Hero (525)

popolony2k's picture

06-05-2016, 04:20

About the Borland's Turbo Pascal...

...compiler, a good source for optimization considering this specific version (Turbo Pascal 3), this article is very useful and there are a lot of things that you could do just modifying your code style, to get an optimal code (remember that Borland Turbo Pascal is almost a 40's guy like us Smile and in those days compiler optimization was something embrionary or inexistent).

http://www.pcengines.ch/tp3.htm

The compiler considered in the article above is x86 but several concepts are the same used in Turbo Pascal for Z80.

Maybe in the future I'll make a source code optimizer for this compiler.

[]'s
PopolonY2k

By popolony2k

Hero (525)

popolony2k's picture

06-05-2016, 04:02

Kai Magazine wrote:

This thread is growing interesting to me.....
Anyways popolony2k said he plans on improving the Pascal library including grahics support for msx2, 2+ and v9990.
You have my attention, popolon! if you do, I will sure give it a go!

Yes I'll add V9990 suppport to Turbo Pascal. For now if you can follow the url I sent before (to my framework on SourceForge.net), you will check that I have added support to several technologies below:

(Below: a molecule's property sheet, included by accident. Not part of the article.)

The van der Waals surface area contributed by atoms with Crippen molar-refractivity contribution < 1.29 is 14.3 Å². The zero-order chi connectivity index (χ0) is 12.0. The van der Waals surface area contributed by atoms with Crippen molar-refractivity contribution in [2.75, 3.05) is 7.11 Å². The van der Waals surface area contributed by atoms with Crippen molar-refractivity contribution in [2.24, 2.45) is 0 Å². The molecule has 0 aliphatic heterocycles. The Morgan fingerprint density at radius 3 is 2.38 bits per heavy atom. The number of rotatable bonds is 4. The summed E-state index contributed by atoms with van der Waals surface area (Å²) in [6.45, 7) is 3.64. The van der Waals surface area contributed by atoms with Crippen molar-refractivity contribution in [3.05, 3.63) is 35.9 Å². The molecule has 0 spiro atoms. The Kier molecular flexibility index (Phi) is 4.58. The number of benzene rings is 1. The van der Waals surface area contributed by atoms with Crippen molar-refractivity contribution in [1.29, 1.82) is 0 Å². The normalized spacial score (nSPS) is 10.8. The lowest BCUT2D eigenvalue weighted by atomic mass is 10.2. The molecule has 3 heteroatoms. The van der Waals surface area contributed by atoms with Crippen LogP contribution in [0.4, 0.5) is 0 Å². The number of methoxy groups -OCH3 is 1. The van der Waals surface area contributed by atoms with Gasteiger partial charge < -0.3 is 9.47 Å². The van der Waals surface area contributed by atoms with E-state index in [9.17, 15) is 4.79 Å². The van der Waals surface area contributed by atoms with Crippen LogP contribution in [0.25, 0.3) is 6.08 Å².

1) Serial communication (WIP);
2) Obsonet UNAPI Ethernet (WIP);
3) OptoNet ethernet support (Luis Fernando Luca ethernet card);
4) Abstract Socket implementation (with a driver supporting the OptoNet card and Obsonet will be added in the future);
5) All soundcards support functions, capable of detecting and controlling SCC, YM2151, AY8910, YM2413 and Y8950;
6) BigInteger math functions (Int24, Int32, ..... infinite);
7) IDE (Sunrise) low level functions;
8) Direct Screen support functions;
9) TextUI functions (Will be increased to support multiple widgets);
10) MSX platform specific function calls (MSXBIOS, MSXDOS1, MSXDOS2, Slot management);
11) VGM processing (file, player, GD3 tags);
12) Unit test framework (Ptest - PopolonY2k Test Framework) - All BigInt tests were written using this framework;
13) FAT12/16/32 full implementation (functions to create FAT, Find files, CD, RD, MD, and related functions) (WIP, still was not commited to SourceForge.net). This will be used to add a more powerful support to Beer IDEs in the future, considering sub directories and FAT16 handling;